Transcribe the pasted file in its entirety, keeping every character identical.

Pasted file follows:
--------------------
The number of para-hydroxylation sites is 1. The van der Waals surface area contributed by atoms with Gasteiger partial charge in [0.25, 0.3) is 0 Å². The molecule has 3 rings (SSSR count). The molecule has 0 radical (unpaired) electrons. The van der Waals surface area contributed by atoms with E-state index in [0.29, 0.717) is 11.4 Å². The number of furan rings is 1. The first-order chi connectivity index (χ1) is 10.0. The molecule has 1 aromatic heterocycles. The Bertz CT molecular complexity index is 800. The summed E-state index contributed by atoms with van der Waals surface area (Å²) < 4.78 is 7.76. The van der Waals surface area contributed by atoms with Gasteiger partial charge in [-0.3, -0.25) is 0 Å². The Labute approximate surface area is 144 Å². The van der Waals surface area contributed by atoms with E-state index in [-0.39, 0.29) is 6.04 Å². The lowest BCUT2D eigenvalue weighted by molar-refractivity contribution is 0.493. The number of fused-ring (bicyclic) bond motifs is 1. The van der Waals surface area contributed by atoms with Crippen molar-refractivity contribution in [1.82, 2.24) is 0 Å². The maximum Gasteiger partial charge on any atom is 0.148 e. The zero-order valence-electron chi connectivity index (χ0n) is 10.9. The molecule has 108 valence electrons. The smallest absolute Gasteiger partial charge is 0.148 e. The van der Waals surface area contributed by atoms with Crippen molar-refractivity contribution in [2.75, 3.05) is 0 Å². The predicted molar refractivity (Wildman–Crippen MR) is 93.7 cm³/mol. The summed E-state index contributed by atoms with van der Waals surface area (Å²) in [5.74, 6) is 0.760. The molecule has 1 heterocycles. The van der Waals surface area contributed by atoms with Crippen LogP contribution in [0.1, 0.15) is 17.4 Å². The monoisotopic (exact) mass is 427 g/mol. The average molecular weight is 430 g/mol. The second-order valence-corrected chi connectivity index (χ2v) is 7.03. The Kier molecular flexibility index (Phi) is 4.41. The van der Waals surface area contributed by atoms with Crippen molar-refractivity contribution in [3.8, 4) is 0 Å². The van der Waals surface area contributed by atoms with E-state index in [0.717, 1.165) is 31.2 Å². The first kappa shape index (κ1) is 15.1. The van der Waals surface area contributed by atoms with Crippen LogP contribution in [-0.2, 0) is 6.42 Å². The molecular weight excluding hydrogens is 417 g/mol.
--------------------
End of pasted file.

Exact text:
The number of para-hydroxylation sites is 1. The van der Waals surface area contributed by atoms with Gasteiger partial charge in [0.25, 0.3) is 0 Å². The molecule has 3 rings (SSSR count). The molecule has 0 radical (unpaired) electrons. The van der Waals surface area contributed by atoms with E-state index in [0.29, 0.717) is 11.4 Å². The number of furan rings is 1. The first-order chi connectivity index (χ1) is 10.0. The molecule has 1 aromatic heterocycles. The Bertz CT molecular complexity index is 800. The summed E-state index contributed by atoms with van der Waals surface area (Å²) < 4.78 is 7.76. The van der Waals surface area contributed by atoms with Gasteiger partial charge in [-0.3, -0.25) is 0 Å². The Labute approximate surface area is 144 Å². The van der Waals surface area contributed by atoms with E-state index in [-0.39, 0.29) is 6.04 Å². The lowest BCUT2D eigenvalue weighted by molar-refractivity contribution is 0.493. The number of fused-ring (bicyclic) bond motifs is 1. The van der Waals surface area contributed by atoms with Crippen molar-refractivity contribution in [1.82, 2.24) is 0 Å². The maximum Gasteiger partial charge on any atom is 0.148 e. The zero-order valence-electron chi connectivity index (χ0n) is 10.9. The molecule has 108 valence electrons. The smallest absolute Gasteiger partial charge is 0.148 e. The van der Waals surface area contributed by atoms with Crippen molar-refractivity contribution in [2.75, 3.05) is 0 Å². The predicted molar refractivity (Wildman–Crippen MR) is 93.7 cm³/mol. The summed E-state index contributed by atoms with van der Waals surface area (Å²) in [5.74, 6) is 0.760. The molecule has 1 heterocycles. The van der Waals surface area contributed by atoms with Crippen LogP contribution in [0.1, 0.15) is 17.4 Å². The monoisotopic (exact) mass is 427 g/mol. The average molecular weight is 430 g/mol. The second-order valence-corrected chi connectivity index (χ2v) is 7.03. The Kier molecular flexibility index (Phi) is 4.41. The van der Waals surface area contributed by atoms with Crippen molar-refractivity contribution in [3.8, 4) is 0 Å². The van der Waals surface area contributed by atoms with E-state index in [0.717, 1.165) is 31.2 Å². The first kappa shape index (κ1) is 15.1. The van der Waals surface area contributed by atoms with Crippen LogP contribution in [-0.2, 0) is 6.42 Å². The molecular weight excluding hydrogens is 417 g/mol.